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Somalian piracy become a routine

Somalian piracy become a routine
The resurgence of piracy on the high seas, which was once a historic occurrence, has now become a routine feature, off the coast of East Africa, with hijackings being reported almost daily.

Somalian piracy - A grave concern for all nations

The resurgence of piracy on the high seas, which was once a historic occurrence, has now become a routine feature, off the coast of East Africa, with hijackings being reported almost daily.

Statistics reveal that the attacks in 2009 increased by an astounding 96% (over 2008). They constitute more than half (53%) of global incidents; in tune with this, the value of ransoms paid have gone up.

For many Somalis, piracy has become "a line of business" to earn big money. That is the reason why piracy has taken such a hold in the country : It's the only multimillion-dollar industry there, and the one that actually works and pays for itself. The increased hijacking of vessels, off the Horn of Africa, reflects the world's neglect of Somalia's internal conflicts.

Today, Somalia is on the front pages of the International media for all the wrong reasons. This world attention comes after a long period of neglect ? of persistent internecine warfare ? a humanitarian crisis, that the world had largely ignored, as it didn"t affect anybody else till now.

The involvement of Somalis in piracy is rooted in the circumstances of an internal conflict since the early 1990"s. There has been, for years, no authority to enforce and regulate Somalia's fishing area along its coast ? itself one of the most extensive, in the whole of Africa. The result has been, that local Somali fishing fleets had no protection or "rights" over their country's coastline and "international" fleets have been able to misuse their waters and use up the country's fishing-stock. The grievances over this issue led local Somalis to seek to extract "license-fees" from the foreign fishermen.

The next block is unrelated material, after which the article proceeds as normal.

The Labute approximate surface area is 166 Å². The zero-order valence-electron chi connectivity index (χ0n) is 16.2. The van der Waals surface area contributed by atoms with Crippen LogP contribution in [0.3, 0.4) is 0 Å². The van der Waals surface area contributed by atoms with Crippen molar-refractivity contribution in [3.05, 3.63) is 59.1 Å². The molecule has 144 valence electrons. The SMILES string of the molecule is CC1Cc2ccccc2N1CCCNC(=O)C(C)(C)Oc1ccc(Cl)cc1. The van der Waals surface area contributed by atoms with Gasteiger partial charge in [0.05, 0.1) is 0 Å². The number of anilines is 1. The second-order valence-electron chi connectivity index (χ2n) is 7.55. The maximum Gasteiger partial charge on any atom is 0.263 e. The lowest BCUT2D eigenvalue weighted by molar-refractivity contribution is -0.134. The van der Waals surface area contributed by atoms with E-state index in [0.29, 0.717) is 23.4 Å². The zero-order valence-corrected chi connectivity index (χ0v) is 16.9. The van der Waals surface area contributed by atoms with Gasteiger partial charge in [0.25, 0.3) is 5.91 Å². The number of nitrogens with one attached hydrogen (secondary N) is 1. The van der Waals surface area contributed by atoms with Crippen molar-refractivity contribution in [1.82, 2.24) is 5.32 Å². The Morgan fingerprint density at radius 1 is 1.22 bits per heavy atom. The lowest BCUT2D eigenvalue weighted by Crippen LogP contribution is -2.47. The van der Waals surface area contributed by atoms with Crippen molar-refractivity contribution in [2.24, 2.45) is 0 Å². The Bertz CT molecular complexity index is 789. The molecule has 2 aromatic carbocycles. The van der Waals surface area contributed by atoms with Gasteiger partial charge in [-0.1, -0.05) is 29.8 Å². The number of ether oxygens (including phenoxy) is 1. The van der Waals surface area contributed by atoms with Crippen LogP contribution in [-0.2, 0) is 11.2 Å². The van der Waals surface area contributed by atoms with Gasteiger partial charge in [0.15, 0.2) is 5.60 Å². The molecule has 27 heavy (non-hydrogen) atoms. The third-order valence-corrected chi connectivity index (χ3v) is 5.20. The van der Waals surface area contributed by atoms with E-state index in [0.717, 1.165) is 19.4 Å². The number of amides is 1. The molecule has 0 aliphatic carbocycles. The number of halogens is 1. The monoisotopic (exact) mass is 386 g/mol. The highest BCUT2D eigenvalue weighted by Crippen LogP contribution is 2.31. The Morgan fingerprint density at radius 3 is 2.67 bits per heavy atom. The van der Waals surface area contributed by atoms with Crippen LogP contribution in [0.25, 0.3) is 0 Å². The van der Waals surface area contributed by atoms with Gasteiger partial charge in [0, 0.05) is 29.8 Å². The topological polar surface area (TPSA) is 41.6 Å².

The situation has now worsened, with large ransoms from these captures financing the increasingly lethal and sophisticated weapons, that have come into the hands of the pirates, with the result that they are now operating from large "mother-ships", capable of striking out much further from the coast than before.

Somalia's strategic position, at the Horn of Africa, means that pirates are able to assert their presence in a major way, brazenly conducting their hijacking operations in the shipping channels, in the process cutting into one of the important life-lines of world trade.

An estimated 20,000 cargo ships transit the Gulf of Aden every year, crossing the straits of Bab-el-Mandeb, the Red Sea and onwards to the Suez Canal ? the shortest sea-link between Asia and Europe.

Because of the increased risks, insurance premiums are sky-rocketing. This cost will only multiply, if shipping companies have to re-route their vessels around the Cape of Good Hope, which prolongs the journey by twelve to fifteen days. As freight rates in the maritime transport business are already hitting the rock-bottom and profit margins are down, it is only a matter of time, before such sharp increases in transportation costs will send commodity prices across the world shooting-up, further increasing inflation.

The current global economic situation makes the political and economic concerns in the world understandable. Already, several warships in the Gulf of Aden are committed to defend their own cargo vessels / trying to foil pirate attacks.

The Indian Navy has followed-up and has been doing a commendable job. These naval ships are, however, hardly sufficient to conduct effective security operations, in an area that is even larger than the Mediterranean Sea.

At present, the attacks are being confronted with armed guards on board vessels. Such action, however, will, at best, manage to a limited extent - rather than solve the problem of piracy and its consequences for world trade. The root causes of the problem lie in Somalia itself.

In that country, 2.5 million people (a third of the population) are now on the verge of starvation and appro 1 million are internally displaced. A new policy towards Somalia's crisis is needed. One of the requirements is developing an open mind to bring moderate factions into some sort of power-sharing arrangement in the government.

If the root of crisis are to be addressed, international community must find ways to play an active and constructive role in the situation, so as to bring lasting peace within.


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